Fareed speaks with CNN about Syria and Russia’s proposal that it put its chemical weapons under international control.
If the U.N. Security Council were to pass a Russian resolution with Russian support, Chinese support trying to destroy Syria's chemical weapons' stockpiles, that would certainly offer the president of the United States a way out of this current crisis. He could come out and say, look, there are not going to be any more chemical weapons attacks if all of this is serious.
He could. It’s a blow for the administration's strategy, though, because they really wanted to use this attack as a way of sending a signal, a very strong signal, about the use of chemical weapons. They point out, Secretary Kerry says, that al-Assad has used these weapons perhaps in the teens, that is several times.
It’s also clear that this was an occasion the administration was going to use to shift the balance of power away from al-Assad and toward the rebels. So they lose that option and they lose that ability to degrade al-Assad's air power, in particular six airfields they were planning to strike.
The whole thing, however, does demonstrate something very striking. That is, if you take this Syrian acceptance of this Russian proposal and you add to it al-Assad's interview [with Charlie Rose] that we have seen clips of, what I'm struck by is quite different from Saddam Hussein or many Arab leaders. Al-Assad is not engaging in a lot of bravado or kind of crazy talk if you think of Gadhafi's interview on the eve of that campaign. Al-Assad has been very cool, very calculating, very clever in what arguments he uses.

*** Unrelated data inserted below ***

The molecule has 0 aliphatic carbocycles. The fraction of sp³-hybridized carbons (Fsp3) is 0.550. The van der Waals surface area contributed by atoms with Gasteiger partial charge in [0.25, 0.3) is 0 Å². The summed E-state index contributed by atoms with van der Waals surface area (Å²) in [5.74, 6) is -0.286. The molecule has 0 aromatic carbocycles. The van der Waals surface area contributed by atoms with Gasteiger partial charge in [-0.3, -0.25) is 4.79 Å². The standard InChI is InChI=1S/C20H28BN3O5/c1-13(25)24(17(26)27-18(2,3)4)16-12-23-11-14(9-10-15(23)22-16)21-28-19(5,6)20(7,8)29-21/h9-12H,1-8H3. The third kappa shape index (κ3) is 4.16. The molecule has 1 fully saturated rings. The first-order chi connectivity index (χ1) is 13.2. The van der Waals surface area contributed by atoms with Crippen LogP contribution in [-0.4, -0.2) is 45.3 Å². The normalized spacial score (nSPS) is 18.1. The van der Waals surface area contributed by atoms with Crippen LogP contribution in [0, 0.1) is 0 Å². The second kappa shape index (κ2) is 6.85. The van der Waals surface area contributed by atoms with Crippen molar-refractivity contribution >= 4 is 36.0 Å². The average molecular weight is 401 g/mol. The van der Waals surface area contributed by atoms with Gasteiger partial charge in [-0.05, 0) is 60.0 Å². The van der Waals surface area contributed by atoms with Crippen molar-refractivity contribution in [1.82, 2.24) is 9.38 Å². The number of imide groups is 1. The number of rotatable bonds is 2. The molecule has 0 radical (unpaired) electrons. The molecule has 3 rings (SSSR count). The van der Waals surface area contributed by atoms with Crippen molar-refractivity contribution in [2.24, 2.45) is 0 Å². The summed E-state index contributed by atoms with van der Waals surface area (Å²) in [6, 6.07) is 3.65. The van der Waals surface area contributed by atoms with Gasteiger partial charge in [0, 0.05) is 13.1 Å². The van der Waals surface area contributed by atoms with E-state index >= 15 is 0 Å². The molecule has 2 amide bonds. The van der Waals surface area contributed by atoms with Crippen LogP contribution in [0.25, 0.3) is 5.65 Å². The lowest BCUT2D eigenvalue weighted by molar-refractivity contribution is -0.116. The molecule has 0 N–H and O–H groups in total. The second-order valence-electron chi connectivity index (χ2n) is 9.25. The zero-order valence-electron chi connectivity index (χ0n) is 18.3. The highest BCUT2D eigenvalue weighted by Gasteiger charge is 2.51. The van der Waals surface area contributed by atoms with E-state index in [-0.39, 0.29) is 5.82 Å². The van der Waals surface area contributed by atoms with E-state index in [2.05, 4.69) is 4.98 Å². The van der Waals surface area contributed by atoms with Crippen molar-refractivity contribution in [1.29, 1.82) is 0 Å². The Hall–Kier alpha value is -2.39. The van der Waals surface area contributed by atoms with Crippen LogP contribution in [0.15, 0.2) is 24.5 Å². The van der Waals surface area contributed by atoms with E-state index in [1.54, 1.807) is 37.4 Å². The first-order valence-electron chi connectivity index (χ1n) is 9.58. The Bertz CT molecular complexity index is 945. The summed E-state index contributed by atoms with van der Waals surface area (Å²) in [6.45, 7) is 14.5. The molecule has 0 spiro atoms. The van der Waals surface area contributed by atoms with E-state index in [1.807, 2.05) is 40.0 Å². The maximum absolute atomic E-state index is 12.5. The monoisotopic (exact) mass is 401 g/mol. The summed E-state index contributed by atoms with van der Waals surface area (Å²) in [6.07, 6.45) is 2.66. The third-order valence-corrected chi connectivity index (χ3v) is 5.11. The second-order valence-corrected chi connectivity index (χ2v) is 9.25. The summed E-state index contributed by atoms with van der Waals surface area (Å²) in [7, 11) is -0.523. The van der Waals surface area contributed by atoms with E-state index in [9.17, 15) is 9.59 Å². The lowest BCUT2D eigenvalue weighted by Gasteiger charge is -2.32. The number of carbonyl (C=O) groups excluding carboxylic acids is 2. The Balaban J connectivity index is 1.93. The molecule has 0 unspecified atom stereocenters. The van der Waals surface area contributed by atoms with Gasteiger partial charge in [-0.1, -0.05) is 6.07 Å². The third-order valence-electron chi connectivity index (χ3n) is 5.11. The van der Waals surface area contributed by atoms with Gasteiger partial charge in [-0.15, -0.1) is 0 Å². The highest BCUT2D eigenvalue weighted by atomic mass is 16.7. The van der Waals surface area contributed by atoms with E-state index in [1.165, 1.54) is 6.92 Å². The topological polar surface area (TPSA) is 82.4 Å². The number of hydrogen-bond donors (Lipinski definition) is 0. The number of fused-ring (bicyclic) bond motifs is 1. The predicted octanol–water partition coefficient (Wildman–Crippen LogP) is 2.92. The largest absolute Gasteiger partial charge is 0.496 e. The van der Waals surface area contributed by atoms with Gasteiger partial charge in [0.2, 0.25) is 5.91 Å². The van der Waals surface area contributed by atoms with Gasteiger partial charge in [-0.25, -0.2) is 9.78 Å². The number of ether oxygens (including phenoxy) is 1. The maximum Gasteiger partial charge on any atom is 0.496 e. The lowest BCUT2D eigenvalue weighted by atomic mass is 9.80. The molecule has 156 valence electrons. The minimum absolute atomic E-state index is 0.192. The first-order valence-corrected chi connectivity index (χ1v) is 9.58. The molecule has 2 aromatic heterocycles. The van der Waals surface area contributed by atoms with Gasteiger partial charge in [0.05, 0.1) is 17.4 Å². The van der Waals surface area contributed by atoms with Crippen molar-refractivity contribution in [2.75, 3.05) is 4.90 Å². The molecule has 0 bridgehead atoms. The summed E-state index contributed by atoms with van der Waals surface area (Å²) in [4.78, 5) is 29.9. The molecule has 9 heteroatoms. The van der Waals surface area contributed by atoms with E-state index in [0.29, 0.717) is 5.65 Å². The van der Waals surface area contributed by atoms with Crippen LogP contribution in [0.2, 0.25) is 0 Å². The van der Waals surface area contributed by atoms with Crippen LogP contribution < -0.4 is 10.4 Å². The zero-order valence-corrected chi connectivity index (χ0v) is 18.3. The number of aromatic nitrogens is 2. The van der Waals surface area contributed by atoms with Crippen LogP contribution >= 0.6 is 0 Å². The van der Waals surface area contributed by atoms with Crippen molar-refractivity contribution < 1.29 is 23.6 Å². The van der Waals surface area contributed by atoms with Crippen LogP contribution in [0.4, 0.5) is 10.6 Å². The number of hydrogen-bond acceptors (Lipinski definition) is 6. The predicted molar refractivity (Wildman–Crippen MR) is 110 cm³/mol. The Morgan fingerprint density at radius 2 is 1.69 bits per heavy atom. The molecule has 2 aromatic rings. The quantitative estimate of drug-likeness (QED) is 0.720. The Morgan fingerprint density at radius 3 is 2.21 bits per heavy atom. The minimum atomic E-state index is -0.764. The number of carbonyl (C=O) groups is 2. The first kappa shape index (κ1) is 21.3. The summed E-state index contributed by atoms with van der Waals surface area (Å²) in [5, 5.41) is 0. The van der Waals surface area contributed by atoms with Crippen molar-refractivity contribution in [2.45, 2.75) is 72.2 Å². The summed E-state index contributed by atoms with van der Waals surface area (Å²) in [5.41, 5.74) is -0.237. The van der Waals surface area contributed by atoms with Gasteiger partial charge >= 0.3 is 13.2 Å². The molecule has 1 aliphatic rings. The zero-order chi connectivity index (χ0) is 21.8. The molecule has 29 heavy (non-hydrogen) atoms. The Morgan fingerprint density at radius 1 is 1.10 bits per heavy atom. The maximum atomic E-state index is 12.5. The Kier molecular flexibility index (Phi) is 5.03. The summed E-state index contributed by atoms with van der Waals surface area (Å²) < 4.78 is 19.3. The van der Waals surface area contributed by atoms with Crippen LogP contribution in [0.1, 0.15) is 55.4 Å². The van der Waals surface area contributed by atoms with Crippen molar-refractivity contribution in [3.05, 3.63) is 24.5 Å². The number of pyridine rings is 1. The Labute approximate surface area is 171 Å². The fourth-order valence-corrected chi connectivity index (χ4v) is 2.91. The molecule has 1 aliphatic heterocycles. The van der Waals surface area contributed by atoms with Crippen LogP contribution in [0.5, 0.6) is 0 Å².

In the interview, he talked about how there wasn't public support for this. He reminded people of the Colin Powell speech at the United Nations. He talked about the fact that the rebels are linked to al Qaeda. This was not a kind of bizarre rant about American imperialism and Israel. It was clearly designed to weaken the American public's support. And so, you add to it this acceptance of a proposal, and it all strikes me as suggesting that the Syrians are playing a very clever game of counter offensive.
You’ve been skeptical of a lot of this current crisis, on what the U.S. needs to do. What would you want to hear from the president that would reassure you, that would convince you it's the right thing to go ahead and launch these air strikes against targets in Syria?
I think the most important thing with any strategy is what is your objective? What are we trying to do here? And once you figure that out, you can then use whatever tools you have. But you also then know when you've achieved that objective. And I think the problem with the administration's strategy is it's not entirely clear what the objective is. John Kerry calls this a Munich moment, invoking the path to World War II and Adolf Hitler's attempt to conquer the world. But if it's a Munich moment, are we really going to do two days of air strikes that the president describes as a shot across the bow, which is really a warning?
So, you know, if he is going to pursue a very limited – almost symbolic – strike, it needs to be clear that is what the strategy is, what the objective is, when we will know that we have achieved it, and when we can then say, this is done or is there a much broader strategy with much broader objectives at work. I think that this is partly why there isn't as much public support, because people wonder which of these two strategies is being pursued.